Thanksgiving Tips – Keeping Your Pets Safe this Holiday

Thanksgiving is a fun day for the whole family. It’s a day where we meet with our closest family and friends to feast on delicious food and bask in each other’s company. However, we must remember things that can be dangerous to our furry, scaly, and feathered friends and practice diligence to keep them out of harm’s way.

For a fun, safe holiday for both you
 
and your pets, try to remember a few tips:

 

 

  • Snack Attack:
    It’s easy to get distracted by the merriment and let your precious pet sneak some snacks, but it’s important to remember that they cannot always eat what we can. Try not to leave them unsupervised around any of the Thanksgiving food, and remind your guests not to sneak any table scraps to your pet. Please see the “menu” below of items that can be harmful to your pets and why.
  • The Nose Knows:
    Excessive noise, new faces, new smells… This can all be overwhelming for your pet. Please remember and remind your guests that they need their space too. Know the warning signs that your pet is stressed. If appropriate, have a safe space for them to be able to go to.
  • Chewer’s Remorse:
    Watch out for non-food items that your pet may decide to snack on. Items such as baking string, oven bags, turkey bones, and various holiday decorates can be very detrimental to your dog’s health if swallowed.

Erik wishes you a happy and safe Thanksgiving

Holidays and Your Pets, Tips to save a visit to your vet.

HOLIDAYS AND YOUR PETS, Tips to save a visit to your vet.

By:  Veterinarian Dr. Taylor Parker of Lone Mountain Animal Hospital – Las Vegas, Nevada 

Happy Holidays!

Holiday Pet Safety Tips Las Vegas Nevada

Here are a few tips to consider during this holiday season

 Avoid feeding your pets holiday food

–          Most foods are too rich for our pets and can cause vomiting, diarrhea and anorexia.

–          Bones may be present in the turkey or ham; this can be dangerous if ingested and may cause obstructions which may lead to surgery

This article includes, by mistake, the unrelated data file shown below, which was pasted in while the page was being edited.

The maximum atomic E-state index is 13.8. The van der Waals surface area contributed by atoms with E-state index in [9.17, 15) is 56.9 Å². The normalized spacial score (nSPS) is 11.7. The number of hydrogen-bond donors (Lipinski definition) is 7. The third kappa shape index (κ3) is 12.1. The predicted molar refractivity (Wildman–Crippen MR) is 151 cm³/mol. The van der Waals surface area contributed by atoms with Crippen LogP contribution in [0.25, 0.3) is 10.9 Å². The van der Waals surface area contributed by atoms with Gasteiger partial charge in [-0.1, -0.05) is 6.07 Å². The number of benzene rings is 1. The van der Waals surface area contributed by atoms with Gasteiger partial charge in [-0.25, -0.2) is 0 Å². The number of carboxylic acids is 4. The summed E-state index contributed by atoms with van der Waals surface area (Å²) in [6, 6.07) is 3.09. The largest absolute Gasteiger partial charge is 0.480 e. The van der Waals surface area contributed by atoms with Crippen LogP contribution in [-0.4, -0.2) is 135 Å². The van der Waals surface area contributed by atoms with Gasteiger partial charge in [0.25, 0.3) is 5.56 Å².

–          Onions and garlic can lead to anemia in pets

–          Alcohol is NEVER recommended and yeast dough can also lead to alcohol poisoning

 Decorations may be dangerous to pets if ingested or played with

–          Items like tinsel can be swallowed by pets, especially cats and lead to obstruction which my lead to surgery

–          Ornaments made of glass can cut or puncture skin, tongues, etc.

–          Decorations or trees can sometimes encourage urine marking, especially in cats/dogs prone to urine marking in the home

–          Any decorations that require sharp nails, tack, hooks etc. may also lead to injury or ingestion

–          Trees can lead to climbing, which can lead to disaster

–          Lights are great, very pretty, but require electric cords and extension cords, keep pets away from chewing them because it can lead to electrocution

Plants are pretty, but can be toxic when ingested

There are several plant species that we love to keep inside during the holidays, some species include;

–          Poinsettia

–          Holly and Mistletoe

–          Lilies and daffodils

–          Amaryllis

–          Also, watch out for liquid potpourri, this is also toxic when ingested

Guests

We love our family and friends, but they come with their own possible “side effects”

–          Remind guest that feeding your pets table food can be dangerous

–          If any guest use prescription medications be sure they keep them out of reach from your pets

–          Even vitamins can be dangerous if taken in large quantities

–          Guests may accidentally leave open doors or gates, make sure your pet had proper updated tags and microchip

ALWAYS BE PREPARED

ASPCA Animal Poison Control Center

1-888-426-4435

http://www.apcc.aspca.org

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